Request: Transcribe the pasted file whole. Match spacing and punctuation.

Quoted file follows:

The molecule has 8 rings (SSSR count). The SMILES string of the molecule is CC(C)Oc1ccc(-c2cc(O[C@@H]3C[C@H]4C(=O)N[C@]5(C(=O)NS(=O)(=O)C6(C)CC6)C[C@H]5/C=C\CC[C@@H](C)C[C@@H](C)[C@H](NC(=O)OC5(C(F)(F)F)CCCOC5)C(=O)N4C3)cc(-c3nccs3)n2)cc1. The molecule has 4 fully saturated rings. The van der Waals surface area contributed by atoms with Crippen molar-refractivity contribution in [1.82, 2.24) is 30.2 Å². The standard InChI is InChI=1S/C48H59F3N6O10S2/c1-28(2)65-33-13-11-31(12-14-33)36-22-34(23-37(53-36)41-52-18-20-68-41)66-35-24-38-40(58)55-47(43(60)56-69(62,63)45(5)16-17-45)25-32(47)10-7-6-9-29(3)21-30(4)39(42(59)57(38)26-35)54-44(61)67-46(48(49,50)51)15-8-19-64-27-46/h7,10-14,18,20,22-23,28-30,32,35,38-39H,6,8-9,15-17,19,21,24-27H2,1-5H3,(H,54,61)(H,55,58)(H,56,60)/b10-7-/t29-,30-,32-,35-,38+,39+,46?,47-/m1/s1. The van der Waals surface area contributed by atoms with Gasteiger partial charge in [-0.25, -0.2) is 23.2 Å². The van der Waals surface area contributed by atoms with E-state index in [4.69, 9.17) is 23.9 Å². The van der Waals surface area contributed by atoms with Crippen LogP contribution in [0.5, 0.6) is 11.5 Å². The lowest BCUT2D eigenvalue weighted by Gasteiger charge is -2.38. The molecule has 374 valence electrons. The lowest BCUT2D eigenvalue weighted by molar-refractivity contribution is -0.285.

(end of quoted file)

The molecule has 8 rings (SSSR count). The SMILES string of the molecule is CC(C)Oc1ccc(-c2cc(O[C@@H]3C[C@H]4C(=O)N[C@]5(C(=O)NS(=O)(=O)C6(C)CC6)C[C@H]5/C=C\CC[C@@H](C)C[C@@H](C)[C@H](NC(=O)OC5(C(F)(F)F)CCCOC5)C(=O)N4C3)cc(-c3nccs3)n2)cc1. The molecule has 4 fully saturated rings. The van der Waals surface area contributed by atoms with Crippen molar-refractivity contribution in [1.82, 2.24) is 30.2 Å². The standard InChI is InChI=1S/C48H59F3N6O10S2/c1-28(2)65-33-13-11-31(12-14-33)36-22-34(23-37(53-36)41-52-18-20-68-41)66-35-24-38-40(58)55-47(43(60)56-69(62,63)45(5)16-17-45)25-32(47)10-7-6-9-29(3)21-30(4)39(42(59)57(38)26-35)54-44(61)67-46(48(49,50)51)15-8-19-64-27-46/h7,10-14,18,20,22-23,28-30,32,35,38-39H,6,8-9,15-17,19,21,24-27H2,1-5H3,(H,54,61)(H,55,58)(H,56,60)/b10-7-/t29-,30-,32-,35-,38+,39+,46?,47-/m1/s1. The van der Waals surface area contributed by atoms with Gasteiger partial charge in [-0.25, -0.2) is 23.2 Å². The van der Waals surface area contributed by atoms with E-state index in [4.69, 9.17) is 23.9 Å². The van der Waals surface area contributed by atoms with Crippen LogP contribution in [0.5, 0.6) is 11.5 Å². The lowest BCUT2D eigenvalue weighted by Gasteiger charge is -2.38. The molecule has 374 valence electrons. The lowest BCUT2D eigenvalue weighted by molar-refractivity contribution is -0.285.